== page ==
I blogged about Christmas Eve’s I spent with one of my aunties and her family and the lefse I learned to make from them back in 2011 after I converted the lefse recipe so I could make the traditional Christmas Eve meal again. Since then, I haven’t even mentioned the rest of the meal or shared those recipes with you.
I had to share the mashed rutabagas because who else makes them? I never hear anyone else talk about mashed rutabagas, let alone this unassuming root vegetable from Sweden from which they are made. Maybe the neep has gotten a bad rap for releasing cyanide which then turns into thiocyante which can be a thyroid disruptor and cause goiters. Maybe people can’t get past the bitterness of the root and don’t try to play with it. Maybe no one ever made them rutabagas and so they pass by them in the grocery store without notice. The horror!
Potential thyroid issues aside, I love rutabagas. Not quite like I love potatoes. But I definitely start wanting them once Winter rolls around. I attribute that to the miraculous phenomenon that occurs when you practice eating what is in season. You want it when it is in season and then the rest of the year, you’re too busy with other produce to think about your Winter love affair. And all those cruciferous vegetables that I was told not to eat because of my thyroid? I still eat them in moderation and mostly in season. This is why I’m okay with eating rutabagas a few times a year.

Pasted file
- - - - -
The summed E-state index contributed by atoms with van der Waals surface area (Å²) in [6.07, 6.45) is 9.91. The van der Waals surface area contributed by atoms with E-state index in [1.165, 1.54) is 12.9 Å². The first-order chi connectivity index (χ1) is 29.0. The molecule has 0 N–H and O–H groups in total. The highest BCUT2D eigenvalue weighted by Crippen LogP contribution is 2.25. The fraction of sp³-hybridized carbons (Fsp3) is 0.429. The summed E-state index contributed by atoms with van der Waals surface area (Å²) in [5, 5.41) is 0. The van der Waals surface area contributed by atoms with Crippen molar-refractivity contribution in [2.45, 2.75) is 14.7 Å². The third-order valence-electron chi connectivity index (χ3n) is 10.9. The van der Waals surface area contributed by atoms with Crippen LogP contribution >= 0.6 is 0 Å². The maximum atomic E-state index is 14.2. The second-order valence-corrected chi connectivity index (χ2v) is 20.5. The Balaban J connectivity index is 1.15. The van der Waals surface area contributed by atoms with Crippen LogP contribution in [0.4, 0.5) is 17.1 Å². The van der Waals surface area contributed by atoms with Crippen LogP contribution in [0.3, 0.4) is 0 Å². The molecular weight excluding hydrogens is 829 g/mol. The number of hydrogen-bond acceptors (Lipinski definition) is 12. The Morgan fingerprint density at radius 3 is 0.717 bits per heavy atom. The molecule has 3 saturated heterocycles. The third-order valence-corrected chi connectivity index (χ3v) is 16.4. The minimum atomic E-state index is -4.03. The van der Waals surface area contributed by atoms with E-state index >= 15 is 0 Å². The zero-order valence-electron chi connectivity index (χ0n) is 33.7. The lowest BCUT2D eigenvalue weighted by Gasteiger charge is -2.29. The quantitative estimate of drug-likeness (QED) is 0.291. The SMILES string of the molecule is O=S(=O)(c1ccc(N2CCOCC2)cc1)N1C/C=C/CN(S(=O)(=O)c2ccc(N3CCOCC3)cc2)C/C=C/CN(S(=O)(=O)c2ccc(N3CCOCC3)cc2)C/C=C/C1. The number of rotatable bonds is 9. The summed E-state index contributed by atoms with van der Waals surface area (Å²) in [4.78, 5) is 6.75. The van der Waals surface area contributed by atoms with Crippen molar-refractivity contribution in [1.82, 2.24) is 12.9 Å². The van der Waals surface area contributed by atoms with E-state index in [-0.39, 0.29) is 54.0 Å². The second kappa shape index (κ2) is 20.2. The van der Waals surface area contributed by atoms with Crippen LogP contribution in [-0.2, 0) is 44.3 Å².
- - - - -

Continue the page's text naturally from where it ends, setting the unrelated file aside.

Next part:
I may make these once more this season and then patiently wait until December rolls around again while I enjoy the bounty of the Spring, Summer, and Fall seasons.
Mashed Rutabagas – serves 8
4 rutabagas, peeled and diced
1/4 cup olive oil
1/4 cup Earth Balance Buttery Spread (I use the soy-free)
Place the rutabagas in a large pot and cover with water and a healthy pinch of salt. Bring to a boil and then simmer on a low boil for one hour. The rutabagas will be fork tender long before an hour is up, but you want to keep cooking them until you don’t smell so much of the bitterness and they are a bright orange. Drain the rutabagas and return to the pot of you are using stainless steel or to a large bowl. Add salt and pepper to taste, olive oil, and Earth Balance (if you can have dairy, use butter, or if you want to avoid all types of butter, use 1/2 cup olive oil). Mash together well. Stir the rutabagas with a spoon when you are done mashing to ensure everything has blended well.
This post is linked to Wellness Weekend at Diet, Dessert, and Dogs by Ricki Heller.